Pancreatic cancer surgery

How pancreatic cancer is treated depends on the type of pancreatic cancer and how advanced the disease is at the time of diagnosis. However, age and general state of health are also taken into account when choosing the treatment method. The most important treatment method for pancreatic cancer is surgery.

Surgical therapy

Complete removal of a pancreatic tumor is only possible through surgical treatment. It is the only way to achieve a complete cure (curative treatment). The preferred treatment for carcinomas located in the head of the pancreas is Kausch-Whipple surgery (figure).

In this procedure, the lower third of the stomach, the duodenum, the head of the pancreas with the carcinoma and surrounding lymph nodes, the gallbladder and the lower part of the common bile duct are removed in one piece (en bloc). In a frequently performed variation of the operation, the stomach remains completely intact.

A direct connection must always be established between the bile ducts at the liver portal and a loop of small intestine pulled upwards, as the natural drainage route into the duodenum cannot be maintained. The excretory duct of the pancreatic remnant (parts of the pancreatic body and the pancreatic tail) and the stomach must also be connected to this raised loop of small intestine.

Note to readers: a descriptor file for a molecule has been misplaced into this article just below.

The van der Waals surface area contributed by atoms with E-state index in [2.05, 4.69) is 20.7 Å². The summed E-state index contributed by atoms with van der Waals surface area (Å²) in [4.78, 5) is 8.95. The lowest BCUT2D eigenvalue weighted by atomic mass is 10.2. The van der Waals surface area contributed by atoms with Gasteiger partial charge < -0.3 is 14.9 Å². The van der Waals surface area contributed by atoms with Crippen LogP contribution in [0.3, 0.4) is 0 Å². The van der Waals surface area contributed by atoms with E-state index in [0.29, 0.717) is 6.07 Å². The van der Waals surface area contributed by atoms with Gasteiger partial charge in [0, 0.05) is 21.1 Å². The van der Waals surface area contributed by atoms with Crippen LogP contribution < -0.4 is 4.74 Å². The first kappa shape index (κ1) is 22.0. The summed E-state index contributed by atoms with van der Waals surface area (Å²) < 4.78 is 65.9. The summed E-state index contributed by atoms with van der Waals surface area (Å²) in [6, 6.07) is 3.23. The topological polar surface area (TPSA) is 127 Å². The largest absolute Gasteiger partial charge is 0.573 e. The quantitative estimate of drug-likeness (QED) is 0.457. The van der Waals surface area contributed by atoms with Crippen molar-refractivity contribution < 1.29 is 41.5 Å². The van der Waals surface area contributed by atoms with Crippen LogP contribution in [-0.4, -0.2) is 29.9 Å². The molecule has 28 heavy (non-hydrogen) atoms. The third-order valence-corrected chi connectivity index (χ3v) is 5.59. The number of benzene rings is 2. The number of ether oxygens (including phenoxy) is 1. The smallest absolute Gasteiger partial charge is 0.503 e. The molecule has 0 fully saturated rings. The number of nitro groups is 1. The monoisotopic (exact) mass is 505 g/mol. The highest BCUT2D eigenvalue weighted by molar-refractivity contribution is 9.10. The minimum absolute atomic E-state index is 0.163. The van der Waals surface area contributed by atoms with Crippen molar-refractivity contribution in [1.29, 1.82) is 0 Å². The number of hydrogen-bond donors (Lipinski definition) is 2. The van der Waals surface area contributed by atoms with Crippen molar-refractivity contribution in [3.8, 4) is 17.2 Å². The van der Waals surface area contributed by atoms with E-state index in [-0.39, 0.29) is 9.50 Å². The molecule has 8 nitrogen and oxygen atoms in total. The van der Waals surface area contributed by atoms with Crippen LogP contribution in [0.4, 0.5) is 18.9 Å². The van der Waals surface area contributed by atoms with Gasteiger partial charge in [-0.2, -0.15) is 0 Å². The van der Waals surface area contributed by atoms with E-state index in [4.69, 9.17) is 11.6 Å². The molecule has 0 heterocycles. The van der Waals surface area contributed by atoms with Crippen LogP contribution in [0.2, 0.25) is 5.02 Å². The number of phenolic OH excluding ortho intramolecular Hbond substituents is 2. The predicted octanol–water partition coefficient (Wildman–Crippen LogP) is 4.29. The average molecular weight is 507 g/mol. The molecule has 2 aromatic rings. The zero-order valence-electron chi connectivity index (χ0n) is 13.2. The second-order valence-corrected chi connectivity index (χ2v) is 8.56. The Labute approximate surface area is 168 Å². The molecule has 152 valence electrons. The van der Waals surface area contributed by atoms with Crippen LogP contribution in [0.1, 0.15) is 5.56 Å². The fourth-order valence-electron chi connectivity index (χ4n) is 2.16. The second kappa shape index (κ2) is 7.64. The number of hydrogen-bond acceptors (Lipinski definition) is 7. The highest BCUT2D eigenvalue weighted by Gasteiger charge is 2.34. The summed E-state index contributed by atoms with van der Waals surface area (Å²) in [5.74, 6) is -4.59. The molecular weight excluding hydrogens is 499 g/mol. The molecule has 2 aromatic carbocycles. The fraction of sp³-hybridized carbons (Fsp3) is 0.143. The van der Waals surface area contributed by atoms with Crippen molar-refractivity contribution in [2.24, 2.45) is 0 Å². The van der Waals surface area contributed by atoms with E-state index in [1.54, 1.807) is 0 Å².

The risk of leakage, particularly in the area where the small intestine and pancreas meet, is relatively high after surgery, especially if the pancreas is soft. However, only by means of this relatively extensive operation can a permanent cure be achieved at all in suitable cases.

Schematic representation of the operation according to Kausch Whipple

Operation according to Kausch Whipple

In the case of tumors in the tail and body of the pancreas, only the affected parts of the pancreas are removed. Often the spleen must also be removed in order to achieve sufficient radicality (complete tumor removal with lymph nodes).

Advances in surgical techniques and the high standard of intensive care medicine mean that these operations can now be performed at specialized centers with a good outcome and acceptable risk.

Maximum precision with robot-assisted pancreatic surgery (da Vinci®)

Robot-assisted pancreatic surgery (da Vinci) is a minimally invasive procedure. Like classic laparoscopy, it uses small access points through which the camera and instruments are inserted. With the da Vinci surgical system, the surgeon sits at a control console from which he or she has a full HD 3D view via the video system and guides the four arms of the robot. The strengths of the da Vinci surgical system lie in the exact representation of the anatomical structures and the extreme mobility of the robotic instruments, which make it possible to remove pancreatic tumors with high precision.

Robot-assisted surgery with the da Vinci surgical system (da Vinci XI) established itself in pancreatic surgery in 2019. Since then, patients undergoing oncological pancreatic surgery in particular have benefited from this state-of-the-art, minimally invasive procedure. The da Vinci surgical robot enables the surgeon to perform very complex operations (including robotic whipple surgery) despite the smallest incisions, where classic laparoscopy reaches its limits.